RNZ | 27 August 2022
EU-NZ trade agreement ’by no means a done deal’
by Katie Scotcher
Prime Minister Jacinda Ardern in July announced a finalised European Union (EU) trade deal but, after 14 years of lobbying and negotiations, insiders warn more effort will be needed to get it across the line.
Once signed, the agreement would remove tariffs on 91 percent of goods sent to the EU - New Zealand’s fourth-largest export market - including kiwifruit, wine, onions, mānuka honey and seafood - increasing to 97 percent within seven years.
The government touted the agreement as a big political win, but while it meant big wins for argiculture and horticulture groups, other primary producers were not happy.
It would deliver up to $120 million worth of new annual export revenue for New Zealand’s red meat and dairy sectors from day one, rising to $600m within seven years, but the Meat Industry Association said that amounted to just 0.1 percent of EU consumption in a potential market of nearly 500 million people.
New Zealand dairy farmers and cheese producers were also frustrated: The deal would see New Zealand producers of feta-style cheese forced to change the name within nine years. The rule will also apply to new producers of parmesan and gruyere cheeses, though producers already using those names could continue doing so.
Such "Geographical Indicators" are product names denoting a particular geographical location’s quality, reputation or special characteristics, and something the EU was never likely to back down on.
But European farmers were not happy either - Copa Cogeca represents European farmers and its secretary general Pekka Pesonen said New Zealand had very little to offer the bloc which New Zealand already counts as its biggest import partner.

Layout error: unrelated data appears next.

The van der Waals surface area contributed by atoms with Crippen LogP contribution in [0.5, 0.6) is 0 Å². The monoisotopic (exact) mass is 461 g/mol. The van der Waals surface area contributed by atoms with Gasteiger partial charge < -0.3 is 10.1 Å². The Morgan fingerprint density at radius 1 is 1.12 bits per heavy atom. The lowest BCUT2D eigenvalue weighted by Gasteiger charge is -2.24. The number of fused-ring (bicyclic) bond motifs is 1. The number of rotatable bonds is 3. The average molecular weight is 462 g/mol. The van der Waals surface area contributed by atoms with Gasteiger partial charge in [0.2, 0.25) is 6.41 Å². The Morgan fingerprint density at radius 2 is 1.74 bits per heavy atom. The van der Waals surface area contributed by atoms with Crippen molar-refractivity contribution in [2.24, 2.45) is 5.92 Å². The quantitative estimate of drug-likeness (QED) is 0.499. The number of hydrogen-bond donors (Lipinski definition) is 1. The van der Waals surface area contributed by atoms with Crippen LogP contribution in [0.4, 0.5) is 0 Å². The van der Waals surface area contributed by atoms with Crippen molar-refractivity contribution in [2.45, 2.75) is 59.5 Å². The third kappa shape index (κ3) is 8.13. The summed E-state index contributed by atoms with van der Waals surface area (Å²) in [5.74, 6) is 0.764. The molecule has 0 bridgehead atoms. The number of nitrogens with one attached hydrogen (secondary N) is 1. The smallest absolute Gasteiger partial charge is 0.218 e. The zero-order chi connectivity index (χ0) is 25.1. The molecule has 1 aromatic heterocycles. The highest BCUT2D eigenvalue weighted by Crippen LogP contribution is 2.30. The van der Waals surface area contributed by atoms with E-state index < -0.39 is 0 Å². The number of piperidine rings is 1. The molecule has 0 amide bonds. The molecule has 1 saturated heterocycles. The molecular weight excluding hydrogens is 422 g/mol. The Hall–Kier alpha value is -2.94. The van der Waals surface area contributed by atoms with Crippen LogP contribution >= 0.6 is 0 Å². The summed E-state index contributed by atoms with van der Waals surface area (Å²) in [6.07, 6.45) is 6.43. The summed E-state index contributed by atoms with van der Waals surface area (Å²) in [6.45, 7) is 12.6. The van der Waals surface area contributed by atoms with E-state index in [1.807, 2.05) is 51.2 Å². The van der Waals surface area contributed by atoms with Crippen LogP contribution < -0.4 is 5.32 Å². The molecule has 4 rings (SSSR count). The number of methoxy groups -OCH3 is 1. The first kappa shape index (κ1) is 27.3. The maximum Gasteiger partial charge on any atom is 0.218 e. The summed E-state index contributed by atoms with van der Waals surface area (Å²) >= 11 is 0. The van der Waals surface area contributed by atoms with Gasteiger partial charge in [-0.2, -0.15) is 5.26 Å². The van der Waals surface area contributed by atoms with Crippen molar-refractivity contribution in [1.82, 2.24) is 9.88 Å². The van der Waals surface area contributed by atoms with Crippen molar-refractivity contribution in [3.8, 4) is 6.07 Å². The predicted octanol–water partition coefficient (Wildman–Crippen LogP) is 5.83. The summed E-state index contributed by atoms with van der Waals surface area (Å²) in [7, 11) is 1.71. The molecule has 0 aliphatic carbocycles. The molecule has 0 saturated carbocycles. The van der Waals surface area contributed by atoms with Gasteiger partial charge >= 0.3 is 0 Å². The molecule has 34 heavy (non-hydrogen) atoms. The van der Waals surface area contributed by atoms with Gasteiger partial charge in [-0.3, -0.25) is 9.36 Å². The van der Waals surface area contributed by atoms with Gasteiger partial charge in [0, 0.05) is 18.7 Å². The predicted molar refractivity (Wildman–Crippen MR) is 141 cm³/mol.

He said they could consider opposing the deal, but would want to see how import quotas would be managed and how they would work.
"We have, undoubtedly, some sectors where we have a major problem with the proposal or the outcome of the negotiations ... very much focused on dairy, sheep and beef."
At the time the deal was finalised, Trade Minister Damien O’Connor put a positive spin on the sticking points: "It’s probably fair to say that no one likes it, so we must have it about right".
But National’s Trade spokesperson Todd McClay - who as Minister at the time spent a year between 2015 and 2017 trying to make the case for negotiations in as many countries as he could - said New Zealand should have stayed at the negotiating table, pushing for a better outcome.
"For New Zealand it’s about slow and gentle persuasion. We’re not a large country so it’s very hard for us to demand but actually we have a reputation of being fair when it comes to trade and being free traders ... and that’s about the only commodity we really have when we go to the US or into Asia or, I suppose, the European Union countries.
"What was another six or seven months of negotiation, banking what we’ve already agreed and continuing to talk? ... if Australia gets a better deal than us, the primary sector will have questions to ask."